A disk recording apparatus in accordance with the present invention is described in detail below referring to relevant drawings. FIG. 2 shows a block diagram of a disk data recording apparatus and FIG. 3 is a waveform diagram of respective signals used in the disk data recording apparatus.

Referring to FIG. 2, data 1 to be recorded, a start end pulse generator circuit 2, a start end pulse 3, a burst gate signal generator circuit 4, a burst gate signal 5, a termination end pulse generator circuit 6, a termination end pulse 7, a mark/space length detector circuit 8, a 2T mark signal 9, a 2T space signal 10, an encoder 11, a select signal 12, start end position data 13, a start end selector 14, a selected start end position data 15, a start end sample/hold circuit 16, a hold start end position data 36, a start end programmable delay line 17, a delayed start end pulse 18, termination end position data 19, a termination end selector 20, a selected termination end position data 21, a termination end sample/hold circuit 22, a hold termination end position data 35, a termination end programmable delay line 23, a delayed termination end pulse 24, a clock signal 25, an AND gate 26, a burst signal 27, an OR gate 28, a recording signal 29, a laser diode driver circuit 30, a laser beam 31, an optical head 32, a phase-change optical disk 33, and a spindle motor 34 are provided.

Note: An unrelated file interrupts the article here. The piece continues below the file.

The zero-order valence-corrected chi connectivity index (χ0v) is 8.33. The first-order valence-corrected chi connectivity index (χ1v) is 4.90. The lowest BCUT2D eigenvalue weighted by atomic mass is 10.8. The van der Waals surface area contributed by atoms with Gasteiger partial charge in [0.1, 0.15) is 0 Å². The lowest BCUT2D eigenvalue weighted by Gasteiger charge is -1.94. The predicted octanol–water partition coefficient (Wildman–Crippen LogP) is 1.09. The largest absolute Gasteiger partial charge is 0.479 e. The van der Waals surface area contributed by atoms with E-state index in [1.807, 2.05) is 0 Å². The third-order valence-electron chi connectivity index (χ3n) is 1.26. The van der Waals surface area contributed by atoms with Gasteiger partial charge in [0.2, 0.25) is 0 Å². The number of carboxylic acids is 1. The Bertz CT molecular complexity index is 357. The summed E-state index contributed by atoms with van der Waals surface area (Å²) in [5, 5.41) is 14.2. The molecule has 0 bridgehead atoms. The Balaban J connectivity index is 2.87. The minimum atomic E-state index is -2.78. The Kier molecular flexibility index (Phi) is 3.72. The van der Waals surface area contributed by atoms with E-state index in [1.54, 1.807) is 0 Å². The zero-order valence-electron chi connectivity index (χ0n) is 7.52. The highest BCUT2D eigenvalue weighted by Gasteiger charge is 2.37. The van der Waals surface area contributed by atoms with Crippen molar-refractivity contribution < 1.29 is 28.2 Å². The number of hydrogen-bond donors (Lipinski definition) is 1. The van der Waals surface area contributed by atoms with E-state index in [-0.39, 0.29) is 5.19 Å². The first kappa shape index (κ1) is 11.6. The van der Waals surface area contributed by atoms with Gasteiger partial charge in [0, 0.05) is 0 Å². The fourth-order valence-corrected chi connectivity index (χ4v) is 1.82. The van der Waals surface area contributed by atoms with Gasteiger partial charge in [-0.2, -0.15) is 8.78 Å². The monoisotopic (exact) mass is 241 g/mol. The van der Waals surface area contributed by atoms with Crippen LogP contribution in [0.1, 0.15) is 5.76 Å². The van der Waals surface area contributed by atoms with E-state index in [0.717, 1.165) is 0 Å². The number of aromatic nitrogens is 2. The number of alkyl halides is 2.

As shown in FIG. 3, the letters a to n represent the data 1 to be recorded, the start end pulse 3, the burst gate signal 5, the clock signal 25, the termination end pulse 7, the 2T mark signal 9, the 2T space signal 10, the select signal 12, the hold start end position data 36, the delayed start end pulse 18, the hold training end position data 35, the delayed termination end pulse 24, the burst signal 27, and the recoding signal 29 respectively specified in FIG. 2. Also, denoted by o is a row of marks and spaces recorded on the disk and p is a reproduced signal reproduced by reading the marks and the spaces with a corresponding disk data reproducing apparatus. A reproduced data q is obtained by binarization of the reproduced signal at a slice level.